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Not enough food waste is collected

James Samworth

Food waste is a hot topic. Despite the Government’s support for the construc­tion of anaerobic digestion (AD) plants throughout the UK, one key piece of the puzzle is missing: not enough food waste is actually being collected.

This shortfall comes as a result of too few local authorities offering either a complete or partial food waste collec­tion service, a lack of public awareness and education, and a missed opportu­nity in regulation.

The average family throws away close to £700 of food waste a year. The dis­posal of food waste costs London waste authorities £50m a year, not to mention the fact that the capital alone generates around 2.1 million tonnes of CO2 from such waste. Sending it to an AD plant could save councils up to £50 per tonne compared with other means.

As well as the renewable heat and power generated by an AD plant, the waste is also turned into a nitrogen-rich fertiliser digestate.

So where are we going wrong? It goes without saying that all boroughs in Lon­don should offer a partial, if not com­plete, food waste collection service, but at present only 18 of the 33 have priori­tised this enough to make it happen. What we can do in the meantime is ensure that those boroughs collecting food waste are doing so as best they can.

Many boroughs which offer a food waste collection service do so only to residents with kerbside properties. A staggering 80% of Londoners in some boroughs live in flats, immediately excluding them from participating in food waste collection schemes. While collecting food from flats can present logistical problems, these are not insur­mountable. With such a high propor­tion of residents currently missing out, more thought should be given to solving this problem.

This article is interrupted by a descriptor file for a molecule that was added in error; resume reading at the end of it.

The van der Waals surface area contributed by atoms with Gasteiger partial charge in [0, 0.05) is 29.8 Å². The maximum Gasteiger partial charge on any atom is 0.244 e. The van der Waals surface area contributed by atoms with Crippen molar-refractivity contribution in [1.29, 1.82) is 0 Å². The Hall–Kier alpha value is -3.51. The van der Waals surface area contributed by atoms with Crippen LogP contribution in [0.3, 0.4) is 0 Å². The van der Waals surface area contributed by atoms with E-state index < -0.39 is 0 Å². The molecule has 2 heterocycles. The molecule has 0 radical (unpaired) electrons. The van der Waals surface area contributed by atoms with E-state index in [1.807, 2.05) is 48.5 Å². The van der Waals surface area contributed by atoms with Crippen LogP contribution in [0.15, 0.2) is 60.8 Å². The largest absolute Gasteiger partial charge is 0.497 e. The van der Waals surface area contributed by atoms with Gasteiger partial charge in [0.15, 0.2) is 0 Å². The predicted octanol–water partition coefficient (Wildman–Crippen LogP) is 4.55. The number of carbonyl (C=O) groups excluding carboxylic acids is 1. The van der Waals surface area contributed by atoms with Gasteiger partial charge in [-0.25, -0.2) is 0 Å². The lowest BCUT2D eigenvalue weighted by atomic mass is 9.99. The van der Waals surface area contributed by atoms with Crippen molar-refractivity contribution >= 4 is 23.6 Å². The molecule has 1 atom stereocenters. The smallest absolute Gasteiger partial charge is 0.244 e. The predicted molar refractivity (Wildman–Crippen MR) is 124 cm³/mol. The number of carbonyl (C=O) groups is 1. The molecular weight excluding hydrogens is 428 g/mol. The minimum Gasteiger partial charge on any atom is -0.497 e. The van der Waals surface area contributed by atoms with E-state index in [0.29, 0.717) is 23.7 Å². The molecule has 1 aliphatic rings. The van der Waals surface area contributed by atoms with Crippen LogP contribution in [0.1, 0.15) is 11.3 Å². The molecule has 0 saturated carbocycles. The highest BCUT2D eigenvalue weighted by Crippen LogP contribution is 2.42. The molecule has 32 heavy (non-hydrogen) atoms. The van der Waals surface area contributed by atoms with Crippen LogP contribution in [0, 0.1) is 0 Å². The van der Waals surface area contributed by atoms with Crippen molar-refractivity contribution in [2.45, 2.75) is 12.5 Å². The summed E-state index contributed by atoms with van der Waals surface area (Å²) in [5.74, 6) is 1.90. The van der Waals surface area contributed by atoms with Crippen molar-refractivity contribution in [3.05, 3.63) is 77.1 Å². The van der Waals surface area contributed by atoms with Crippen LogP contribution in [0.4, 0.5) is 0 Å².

Once a borough commits to the sep­arate collection of food waste, the run­ning costs are fixed. The borough is obliged to provide caddies, bags and collection services, whether the service is used or not. What is astonishing is that a mere one in four residences in boroughs already offering the service are actually making use of it.

A clear communications strategy is needed. Due partly to the transient nature of life in the capital – 32% of res­idents in rented accommodation have moved in the last year – many people are unaware that food waste collection options are available to them.

Councils also need to communicate the quality of the caddies and bins they provide and their ability to seal in odours. Coupled with an increase in col­lection frequency, boroughs could easily begin to increase the number of resi­dents making use of a service. Any incremental costs should be outweighed by the reduction in disposal costs.

What is key here is stronger regula­tion. In England, the law states that, once food waste has been separated, it must be treated separately and cannot be remixed with residual waste to be sent to landfill. This is a comfort to those making the effort to separate their waste, but it is not enough. Wales and Scotland are leagues ahead – AD plants in Scotland are at full capacity and excess food is being hauled south to supply plants in northern Eng­land. Any business generating more than 5kg food waste a week in Scotland or Wales is legally obliged to separate its waste for treatment, and Scotland is set to abolish the landfill option by 2020.

Further afield, the EU is set to intro­duce mandatory food waste collections in its revisions of the Landfill Directive. While the document is still in draft form, the goal is eventually to achieve zero organics to landfill. Brexit or no Brexit, we must make sure that the intention of this Directive is imple­mented in UK law.

Stronger regulation should progress hand in hand with better education. Bio Collectors and WRAP with their respec­tive ‘Just AD Food’ and ‘Love Food Hate Waste’ campaigns are just the begin­ning, and it is up to us as a community to respond.

James Samworth is a partner at Foresight Group

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